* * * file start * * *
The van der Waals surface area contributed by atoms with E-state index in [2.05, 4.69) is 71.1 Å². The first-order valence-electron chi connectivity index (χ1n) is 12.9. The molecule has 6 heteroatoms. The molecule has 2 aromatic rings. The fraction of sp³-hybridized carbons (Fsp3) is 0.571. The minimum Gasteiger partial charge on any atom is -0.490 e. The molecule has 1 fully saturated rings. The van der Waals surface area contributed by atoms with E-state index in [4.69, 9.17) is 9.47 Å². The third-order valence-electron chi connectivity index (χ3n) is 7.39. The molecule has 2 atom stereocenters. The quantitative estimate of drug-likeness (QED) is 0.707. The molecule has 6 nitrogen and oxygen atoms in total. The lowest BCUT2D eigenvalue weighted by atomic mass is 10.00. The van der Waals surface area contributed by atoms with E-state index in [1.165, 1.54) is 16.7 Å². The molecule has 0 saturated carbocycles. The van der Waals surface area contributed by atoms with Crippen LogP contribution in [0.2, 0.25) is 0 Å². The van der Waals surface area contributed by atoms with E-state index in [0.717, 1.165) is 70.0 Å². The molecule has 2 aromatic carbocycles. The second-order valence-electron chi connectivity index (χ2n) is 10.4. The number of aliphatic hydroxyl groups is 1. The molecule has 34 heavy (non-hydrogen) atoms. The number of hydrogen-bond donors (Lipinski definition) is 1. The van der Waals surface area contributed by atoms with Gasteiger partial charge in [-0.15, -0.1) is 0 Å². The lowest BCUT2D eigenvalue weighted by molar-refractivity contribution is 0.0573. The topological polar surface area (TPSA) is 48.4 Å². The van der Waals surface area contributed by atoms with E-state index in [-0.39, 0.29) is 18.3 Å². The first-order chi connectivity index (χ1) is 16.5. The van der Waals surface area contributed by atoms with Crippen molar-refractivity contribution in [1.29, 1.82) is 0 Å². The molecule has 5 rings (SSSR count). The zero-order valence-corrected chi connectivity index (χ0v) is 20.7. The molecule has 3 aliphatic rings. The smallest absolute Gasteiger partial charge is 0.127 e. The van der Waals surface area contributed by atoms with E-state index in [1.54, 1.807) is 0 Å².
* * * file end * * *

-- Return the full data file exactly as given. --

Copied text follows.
The van der Waals surface area contributed by atoms with E-state index in [2.05, 4.69) is 71.1 Å². The first-order valence-electron chi connectivity index (χ1n) is 12.9. The molecule has 6 heteroatoms. The molecule has 2 aromatic rings. The fraction of sp³-hybridized carbons (Fsp3) is 0.571. The minimum Gasteiger partial charge on any atom is -0.490 e. The molecule has 1 fully saturated rings. The van der Waals surface area contributed by atoms with E-state index in [4.69, 9.17) is 9.47 Å². The third-order valence-electron chi connectivity index (χ3n) is 7.39. The molecule has 2 atom stereocenters. The quantitative estimate of drug-likeness (QED) is 0.707. The molecule has 6 nitrogen and oxygen atoms in total. The lowest BCUT2D eigenvalue weighted by atomic mass is 10.00. The van der Waals surface area contributed by atoms with E-state index in [1.165, 1.54) is 16.7 Å². The molecule has 0 saturated carbocycles. The van der Waals surface area contributed by atoms with Crippen LogP contribution in [0.2, 0.25) is 0 Å². The van der Waals surface area contributed by atoms with E-state index in [0.717, 1.165) is 70.0 Å². The molecule has 2 aromatic carbocycles. The second-order valence-electron chi connectivity index (χ2n) is 10.4. The number of aliphatic hydroxyl groups is 1. The molecule has 34 heavy (non-hydrogen) atoms. The number of hydrogen-bond donors (Lipinski definition) is 1. The van der Waals surface area contributed by atoms with Gasteiger partial charge in [-0.15, -0.1) is 0 Å². The lowest BCUT2D eigenvalue weighted by molar-refractivity contribution is 0.0573. The topological polar surface area (TPSA) is 48.4 Å². The van der Waals surface area contributed by atoms with E-state index in [-0.39, 0.29) is 18.3 Å². The first-order chi connectivity index (χ1) is 16.5. The van der Waals surface area contributed by atoms with Crippen molar-refractivity contribution in [1.29, 1.82) is 0 Å². The molecule has 5 rings (SSSR count). The zero-order valence-corrected chi connectivity index (χ0v) is 20.7. The molecule has 3 aliphatic rings. The smallest absolute Gasteiger partial charge is 0.127 e. The van der Waals surface area contributed by atoms with E-state index in [1.54, 1.807) is 0 Å².